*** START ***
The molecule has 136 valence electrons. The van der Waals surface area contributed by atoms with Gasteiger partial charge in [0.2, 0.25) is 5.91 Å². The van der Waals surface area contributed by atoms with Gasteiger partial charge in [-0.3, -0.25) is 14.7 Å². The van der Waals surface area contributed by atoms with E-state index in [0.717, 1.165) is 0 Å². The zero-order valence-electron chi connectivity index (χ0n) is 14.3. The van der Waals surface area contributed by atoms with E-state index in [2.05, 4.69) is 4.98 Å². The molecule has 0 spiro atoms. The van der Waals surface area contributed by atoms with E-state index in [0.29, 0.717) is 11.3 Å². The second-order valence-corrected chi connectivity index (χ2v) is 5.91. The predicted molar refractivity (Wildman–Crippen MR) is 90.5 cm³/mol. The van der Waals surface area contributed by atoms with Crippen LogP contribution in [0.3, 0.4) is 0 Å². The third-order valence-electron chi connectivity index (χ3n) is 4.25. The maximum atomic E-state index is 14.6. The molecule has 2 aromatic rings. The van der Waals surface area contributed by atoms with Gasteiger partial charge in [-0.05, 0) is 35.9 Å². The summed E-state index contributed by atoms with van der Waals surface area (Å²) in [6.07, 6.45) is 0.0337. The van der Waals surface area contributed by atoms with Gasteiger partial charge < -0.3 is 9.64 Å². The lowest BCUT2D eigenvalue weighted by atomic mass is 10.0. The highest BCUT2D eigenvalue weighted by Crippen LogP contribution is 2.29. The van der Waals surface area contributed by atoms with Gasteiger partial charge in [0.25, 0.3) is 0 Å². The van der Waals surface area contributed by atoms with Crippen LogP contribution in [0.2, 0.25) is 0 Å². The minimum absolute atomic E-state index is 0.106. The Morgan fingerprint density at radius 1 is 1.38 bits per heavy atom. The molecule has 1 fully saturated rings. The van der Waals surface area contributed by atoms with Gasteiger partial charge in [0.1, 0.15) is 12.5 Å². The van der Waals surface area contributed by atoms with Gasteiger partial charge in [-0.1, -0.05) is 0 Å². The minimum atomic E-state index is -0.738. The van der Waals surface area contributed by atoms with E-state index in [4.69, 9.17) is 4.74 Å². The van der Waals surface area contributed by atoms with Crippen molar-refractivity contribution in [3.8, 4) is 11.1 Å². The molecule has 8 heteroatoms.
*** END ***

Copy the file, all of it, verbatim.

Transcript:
The molecule has 136 valence electrons. The van der Waals surface area contributed by atoms with Gasteiger partial charge in [0.2, 0.25) is 5.91 Å². The van der Waals surface area contributed by atoms with Gasteiger partial charge in [-0.3, -0.25) is 14.7 Å². The van der Waals surface area contributed by atoms with E-state index in [0.717, 1.165) is 0 Å². The zero-order valence-electron chi connectivity index (χ0n) is 14.3. The van der Waals surface area contributed by atoms with E-state index in [2.05, 4.69) is 4.98 Å². The molecule has 0 spiro atoms. The van der Waals surface area contributed by atoms with E-state index in [0.29, 0.717) is 11.3 Å². The second-order valence-corrected chi connectivity index (χ2v) is 5.91. The predicted molar refractivity (Wildman–Crippen MR) is 90.5 cm³/mol. The van der Waals surface area contributed by atoms with Crippen LogP contribution in [0.3, 0.4) is 0 Å². The third-order valence-electron chi connectivity index (χ3n) is 4.25. The maximum atomic E-state index is 14.6. The molecule has 2 aromatic rings. The van der Waals surface area contributed by atoms with Gasteiger partial charge in [-0.05, 0) is 35.9 Å². The summed E-state index contributed by atoms with van der Waals surface area (Å²) in [6.07, 6.45) is 0.0337. The van der Waals surface area contributed by atoms with Gasteiger partial charge < -0.3 is 9.64 Å². The lowest BCUT2D eigenvalue weighted by atomic mass is 10.0. The highest BCUT2D eigenvalue weighted by Crippen LogP contribution is 2.29. The van der Waals surface area contributed by atoms with Gasteiger partial charge in [0.25, 0.3) is 0 Å². The van der Waals surface area contributed by atoms with Crippen LogP contribution in [0.2, 0.25) is 0 Å². The minimum absolute atomic E-state index is 0.106. The Morgan fingerprint density at radius 1 is 1.38 bits per heavy atom. The molecule has 1 fully saturated rings. The van der Waals surface area contributed by atoms with Gasteiger partial charge in [0.1, 0.15) is 12.5 Å². The van der Waals surface area contributed by atoms with Gasteiger partial charge in [-0.1, -0.05) is 0 Å². The minimum atomic E-state index is -0.738. The van der Waals surface area contributed by atoms with E-state index in [4.69, 9.17) is 4.74 Å². The van der Waals surface area contributed by atoms with Crippen molar-refractivity contribution in [3.8, 4) is 11.1 Å². The molecule has 8 heteroatoms.